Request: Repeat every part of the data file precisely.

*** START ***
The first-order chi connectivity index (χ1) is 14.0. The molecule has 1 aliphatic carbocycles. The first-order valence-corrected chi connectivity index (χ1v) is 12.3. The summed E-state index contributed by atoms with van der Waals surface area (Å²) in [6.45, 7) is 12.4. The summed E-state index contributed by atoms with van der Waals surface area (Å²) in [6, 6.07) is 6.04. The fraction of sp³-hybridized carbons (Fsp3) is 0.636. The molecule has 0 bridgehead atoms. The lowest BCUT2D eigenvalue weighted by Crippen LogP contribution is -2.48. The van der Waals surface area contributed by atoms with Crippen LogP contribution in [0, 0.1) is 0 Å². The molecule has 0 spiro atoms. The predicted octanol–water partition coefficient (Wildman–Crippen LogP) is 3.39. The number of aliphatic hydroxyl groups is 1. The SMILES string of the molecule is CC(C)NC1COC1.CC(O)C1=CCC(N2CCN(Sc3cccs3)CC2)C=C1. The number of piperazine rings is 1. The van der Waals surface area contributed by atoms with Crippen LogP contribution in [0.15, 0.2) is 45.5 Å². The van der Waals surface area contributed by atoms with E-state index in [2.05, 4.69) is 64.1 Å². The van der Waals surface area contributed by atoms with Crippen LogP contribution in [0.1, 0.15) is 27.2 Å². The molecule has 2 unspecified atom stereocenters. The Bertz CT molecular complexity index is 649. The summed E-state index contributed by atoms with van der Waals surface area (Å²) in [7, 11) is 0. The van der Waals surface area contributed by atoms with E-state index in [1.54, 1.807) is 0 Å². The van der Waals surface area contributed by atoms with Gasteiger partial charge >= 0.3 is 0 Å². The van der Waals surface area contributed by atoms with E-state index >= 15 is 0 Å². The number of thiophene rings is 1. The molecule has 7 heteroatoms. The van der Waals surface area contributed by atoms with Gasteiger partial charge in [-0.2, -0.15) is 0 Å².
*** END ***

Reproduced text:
The first-order chi connectivity index (χ1) is 14.0. The molecule has 1 aliphatic carbocycles. The first-order valence-corrected chi connectivity index (χ1v) is 12.3. The summed E-state index contributed by atoms with van der Waals surface area (Å²) in [6.45, 7) is 12.4. The summed E-state index contributed by atoms with van der Waals surface area (Å²) in [6, 6.07) is 6.04. The fraction of sp³-hybridized carbons (Fsp3) is 0.636. The molecule has 0 bridgehead atoms. The lowest BCUT2D eigenvalue weighted by Crippen LogP contribution is -2.48. The van der Waals surface area contributed by atoms with Crippen LogP contribution in [0, 0.1) is 0 Å². The molecule has 0 spiro atoms. The predicted octanol–water partition coefficient (Wildman–Crippen LogP) is 3.39. The number of aliphatic hydroxyl groups is 1. The SMILES string of the molecule is CC(C)NC1COC1.CC(O)C1=CCC(N2CCN(Sc3cccs3)CC2)C=C1. The number of piperazine rings is 1. The van der Waals surface area contributed by atoms with Crippen LogP contribution in [0.15, 0.2) is 45.5 Å². The van der Waals surface area contributed by atoms with E-state index in [2.05, 4.69) is 64.1 Å². The van der Waals surface area contributed by atoms with Crippen LogP contribution in [0.1, 0.15) is 27.2 Å². The molecule has 2 unspecified atom stereocenters. The Bertz CT molecular complexity index is 649. The summed E-state index contributed by atoms with van der Waals surface area (Å²) in [7, 11) is 0. The van der Waals surface area contributed by atoms with E-state index in [1.54, 1.807) is 0 Å². The van der Waals surface area contributed by atoms with Gasteiger partial charge >= 0.3 is 0 Å². The van der Waals surface area contributed by atoms with E-state index >= 15 is 0 Å². The number of thiophene rings is 1. The molecule has 7 heteroatoms. The van der Waals surface area contributed by atoms with Gasteiger partial charge in [-0.2, -0.15) is 0 Å².